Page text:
SINCE 1955, most cases of tetanus in New York City have occurred in heroin addicts.1 Possible reasons for this include a relatively large population of addicts lacking detectable circulating antitoxin and the deep subcutaneous injection of irritating, possibly contaminated substances. With one exception in 1942,2 there has been no instance of multiple tetanus cases from a common environmental source such as the drug or injection apparatus.
Recently, a brother and sister were admitted to Metropolitan Hospital with tetanus following use of heroin from a single source. The disease was severe and protracted in one patient but mild in the second patient, who had preexisting serum antitoxin.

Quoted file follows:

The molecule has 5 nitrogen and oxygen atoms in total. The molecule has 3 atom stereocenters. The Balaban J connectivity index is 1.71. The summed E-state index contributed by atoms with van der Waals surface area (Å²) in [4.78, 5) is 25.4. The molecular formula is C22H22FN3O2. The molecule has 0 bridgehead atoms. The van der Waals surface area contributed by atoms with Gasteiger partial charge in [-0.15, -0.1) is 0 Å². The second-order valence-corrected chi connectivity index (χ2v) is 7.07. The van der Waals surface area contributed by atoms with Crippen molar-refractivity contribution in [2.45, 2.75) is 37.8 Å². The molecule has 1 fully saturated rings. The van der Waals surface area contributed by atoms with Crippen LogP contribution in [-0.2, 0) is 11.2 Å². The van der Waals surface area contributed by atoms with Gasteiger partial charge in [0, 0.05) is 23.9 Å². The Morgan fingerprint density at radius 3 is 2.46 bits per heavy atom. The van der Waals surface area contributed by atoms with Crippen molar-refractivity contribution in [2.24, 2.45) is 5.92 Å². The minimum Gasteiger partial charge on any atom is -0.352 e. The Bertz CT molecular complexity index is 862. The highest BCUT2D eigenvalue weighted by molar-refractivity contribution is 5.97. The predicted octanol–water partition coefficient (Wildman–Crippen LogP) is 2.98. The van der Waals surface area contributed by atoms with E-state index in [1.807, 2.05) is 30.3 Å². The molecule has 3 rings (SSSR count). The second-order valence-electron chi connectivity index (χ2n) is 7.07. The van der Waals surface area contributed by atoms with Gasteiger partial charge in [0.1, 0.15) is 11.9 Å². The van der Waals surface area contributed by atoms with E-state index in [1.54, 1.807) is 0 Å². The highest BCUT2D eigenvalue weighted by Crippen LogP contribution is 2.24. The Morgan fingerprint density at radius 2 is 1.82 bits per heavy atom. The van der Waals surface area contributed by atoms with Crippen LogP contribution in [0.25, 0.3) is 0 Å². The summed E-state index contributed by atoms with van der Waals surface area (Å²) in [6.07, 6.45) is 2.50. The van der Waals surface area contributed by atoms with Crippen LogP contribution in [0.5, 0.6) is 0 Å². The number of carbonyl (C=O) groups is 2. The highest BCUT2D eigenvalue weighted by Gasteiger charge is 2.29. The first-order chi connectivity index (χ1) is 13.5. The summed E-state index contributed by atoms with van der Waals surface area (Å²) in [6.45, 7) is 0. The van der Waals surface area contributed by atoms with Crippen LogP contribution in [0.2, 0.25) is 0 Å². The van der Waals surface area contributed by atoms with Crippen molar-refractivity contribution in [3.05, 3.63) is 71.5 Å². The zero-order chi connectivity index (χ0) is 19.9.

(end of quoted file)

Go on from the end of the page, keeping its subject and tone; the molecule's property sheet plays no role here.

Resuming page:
Report of Cases
A 29-year-old male heroin addict had trismus and painful cervical spasms over a 24-hour period. Physical examination showed a temperature of 37.3 °C, blood pressure of 120/70 mm Hg, and pulse rate of 112 beats per minute.
Berger SA, Cherubin CE, Nelson S, Levine L. Tetanus Despite Preexisting Antitetanus Antibody. JAMA. 1978;240(8):769–770. doi:10.1001/jama.1978.03290080059029
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